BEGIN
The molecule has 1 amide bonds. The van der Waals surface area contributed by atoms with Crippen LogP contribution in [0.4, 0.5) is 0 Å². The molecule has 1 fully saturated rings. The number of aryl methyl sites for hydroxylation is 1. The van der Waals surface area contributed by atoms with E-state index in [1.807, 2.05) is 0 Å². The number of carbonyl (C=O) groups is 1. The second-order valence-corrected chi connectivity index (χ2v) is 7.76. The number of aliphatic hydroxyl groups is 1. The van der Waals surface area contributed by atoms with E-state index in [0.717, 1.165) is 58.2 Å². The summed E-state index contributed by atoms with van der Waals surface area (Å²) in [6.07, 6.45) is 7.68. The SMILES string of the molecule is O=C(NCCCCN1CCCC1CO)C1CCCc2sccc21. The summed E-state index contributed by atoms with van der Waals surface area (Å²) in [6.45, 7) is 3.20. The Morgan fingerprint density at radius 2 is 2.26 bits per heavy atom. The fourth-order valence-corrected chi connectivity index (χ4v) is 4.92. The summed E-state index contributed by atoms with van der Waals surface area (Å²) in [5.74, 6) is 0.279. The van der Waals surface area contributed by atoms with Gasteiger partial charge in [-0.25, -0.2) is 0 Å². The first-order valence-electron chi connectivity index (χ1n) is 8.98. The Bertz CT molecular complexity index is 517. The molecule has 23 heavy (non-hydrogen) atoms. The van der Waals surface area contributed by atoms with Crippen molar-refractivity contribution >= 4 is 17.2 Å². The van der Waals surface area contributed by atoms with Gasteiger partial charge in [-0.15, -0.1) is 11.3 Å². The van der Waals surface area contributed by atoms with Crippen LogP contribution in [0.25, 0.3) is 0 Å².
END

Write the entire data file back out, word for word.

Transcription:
The molecule has 1 amide bonds. The van der Waals surface area contributed by atoms with Crippen LogP contribution in [0.4, 0.5) is 0 Å². The molecule has 1 fully saturated rings. The number of aryl methyl sites for hydroxylation is 1. The van der Waals surface area contributed by atoms with E-state index in [1.807, 2.05) is 0 Å². The number of carbonyl (C=O) groups is 1. The second-order valence-corrected chi connectivity index (χ2v) is 7.76. The number of aliphatic hydroxyl groups is 1. The van der Waals surface area contributed by atoms with E-state index in [0.717, 1.165) is 58.2 Å². The summed E-state index contributed by atoms with van der Waals surface area (Å²) in [6.07, 6.45) is 7.68. The SMILES string of the molecule is O=C(NCCCCN1CCCC1CO)C1CCCc2sccc21. The summed E-state index contributed by atoms with van der Waals surface area (Å²) in [6.45, 7) is 3.20. The Morgan fingerprint density at radius 2 is 2.26 bits per heavy atom. The fourth-order valence-corrected chi connectivity index (χ4v) is 4.92. The summed E-state index contributed by atoms with van der Waals surface area (Å²) in [5.74, 6) is 0.279. The van der Waals surface area contributed by atoms with Gasteiger partial charge in [-0.25, -0.2) is 0 Å². The first-order valence-electron chi connectivity index (χ1n) is 8.98. The Bertz CT molecular complexity index is 517. The molecule has 23 heavy (non-hydrogen) atoms. The van der Waals surface area contributed by atoms with Crippen molar-refractivity contribution >= 4 is 17.2 Å². The van der Waals surface area contributed by atoms with Gasteiger partial charge in [-0.15, -0.1) is 11.3 Å². The van der Waals surface area contributed by atoms with Crippen LogP contribution in [0.25, 0.3) is 0 Å².